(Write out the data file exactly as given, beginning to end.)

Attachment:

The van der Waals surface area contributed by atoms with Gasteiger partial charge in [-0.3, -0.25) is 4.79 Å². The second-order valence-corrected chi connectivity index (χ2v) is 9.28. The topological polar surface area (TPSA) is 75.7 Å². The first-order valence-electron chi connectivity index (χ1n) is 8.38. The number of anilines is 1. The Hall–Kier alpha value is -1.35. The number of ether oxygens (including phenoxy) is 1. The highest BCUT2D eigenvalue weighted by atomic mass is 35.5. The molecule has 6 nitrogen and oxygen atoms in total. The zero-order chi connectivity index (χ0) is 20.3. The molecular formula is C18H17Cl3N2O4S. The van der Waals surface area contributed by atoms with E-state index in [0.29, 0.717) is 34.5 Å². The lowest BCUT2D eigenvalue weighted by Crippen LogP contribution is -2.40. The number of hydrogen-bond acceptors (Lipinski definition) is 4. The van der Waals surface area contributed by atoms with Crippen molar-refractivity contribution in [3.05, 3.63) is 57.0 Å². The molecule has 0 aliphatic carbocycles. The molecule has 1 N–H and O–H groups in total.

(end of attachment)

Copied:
The van der Waals surface area contributed by atoms with Gasteiger partial charge in [-0.3, -0.25) is 4.79 Å². The second-order valence-corrected chi connectivity index (χ2v) is 9.28. The topological polar surface area (TPSA) is 75.7 Å². The first-order valence-electron chi connectivity index (χ1n) is 8.38. The number of anilines is 1. The Hall–Kier alpha value is -1.35. The number of ether oxygens (including phenoxy) is 1. The highest BCUT2D eigenvalue weighted by atomic mass is 35.5. The molecule has 6 nitrogen and oxygen atoms in total. The zero-order chi connectivity index (χ0) is 20.3. The molecular formula is C18H17Cl3N2O4S. The van der Waals surface area contributed by atoms with E-state index in [0.29, 0.717) is 34.5 Å². The lowest BCUT2D eigenvalue weighted by Crippen LogP contribution is -2.40. The number of hydrogen-bond acceptors (Lipinski definition) is 4. The van der Waals surface area contributed by atoms with Crippen molar-refractivity contribution in [3.05, 3.63) is 57.0 Å². The molecule has 0 aliphatic carbocycles. The molecule has 1 N–H and O–H groups in total.